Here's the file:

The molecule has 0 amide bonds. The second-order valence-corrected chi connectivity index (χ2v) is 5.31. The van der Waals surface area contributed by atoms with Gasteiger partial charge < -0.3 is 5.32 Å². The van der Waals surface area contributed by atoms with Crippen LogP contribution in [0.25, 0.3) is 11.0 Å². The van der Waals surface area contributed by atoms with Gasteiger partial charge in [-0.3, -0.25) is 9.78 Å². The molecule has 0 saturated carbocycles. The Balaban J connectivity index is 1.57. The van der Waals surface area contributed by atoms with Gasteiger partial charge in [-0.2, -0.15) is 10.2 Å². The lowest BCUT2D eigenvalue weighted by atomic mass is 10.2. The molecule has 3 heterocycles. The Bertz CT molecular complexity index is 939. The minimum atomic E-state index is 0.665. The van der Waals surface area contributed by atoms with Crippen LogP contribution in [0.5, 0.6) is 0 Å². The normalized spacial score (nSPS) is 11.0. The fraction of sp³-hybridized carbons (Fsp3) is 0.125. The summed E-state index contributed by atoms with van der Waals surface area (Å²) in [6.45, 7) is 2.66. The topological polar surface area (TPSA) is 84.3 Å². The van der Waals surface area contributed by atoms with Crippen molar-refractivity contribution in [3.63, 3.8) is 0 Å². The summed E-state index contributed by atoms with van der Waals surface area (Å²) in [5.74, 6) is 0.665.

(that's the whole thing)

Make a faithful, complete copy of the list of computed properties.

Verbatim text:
The molecule has 0 amide bonds. The second-order valence-corrected chi connectivity index (χ2v) is 5.31. The van der Waals surface area contributed by atoms with Gasteiger partial charge < -0.3 is 5.32 Å². The van der Waals surface area contributed by atoms with Crippen LogP contribution in [0.25, 0.3) is 11.0 Å². The van der Waals surface area contributed by atoms with Gasteiger partial charge in [-0.3, -0.25) is 9.78 Å². The molecule has 0 saturated carbocycles. The Balaban J connectivity index is 1.57. The van der Waals surface area contributed by atoms with Gasteiger partial charge in [-0.2, -0.15) is 10.2 Å². The lowest BCUT2D eigenvalue weighted by atomic mass is 10.2. The molecule has 3 heterocycles. The Bertz CT molecular complexity index is 939. The minimum atomic E-state index is 0.665. The van der Waals surface area contributed by atoms with Crippen LogP contribution in [0.5, 0.6) is 0 Å². The normalized spacial score (nSPS) is 11.0. The fraction of sp³-hybridized carbons (Fsp3) is 0.125. The summed E-state index contributed by atoms with van der Waals surface area (Å²) in [6.45, 7) is 2.66. The topological polar surface area (TPSA) is 84.3 Å². The van der Waals surface area contributed by atoms with Crippen molar-refractivity contribution in [3.63, 3.8) is 0 Å². The summed E-state index contributed by atoms with van der Waals surface area (Å²) in [5.74, 6) is 0.665.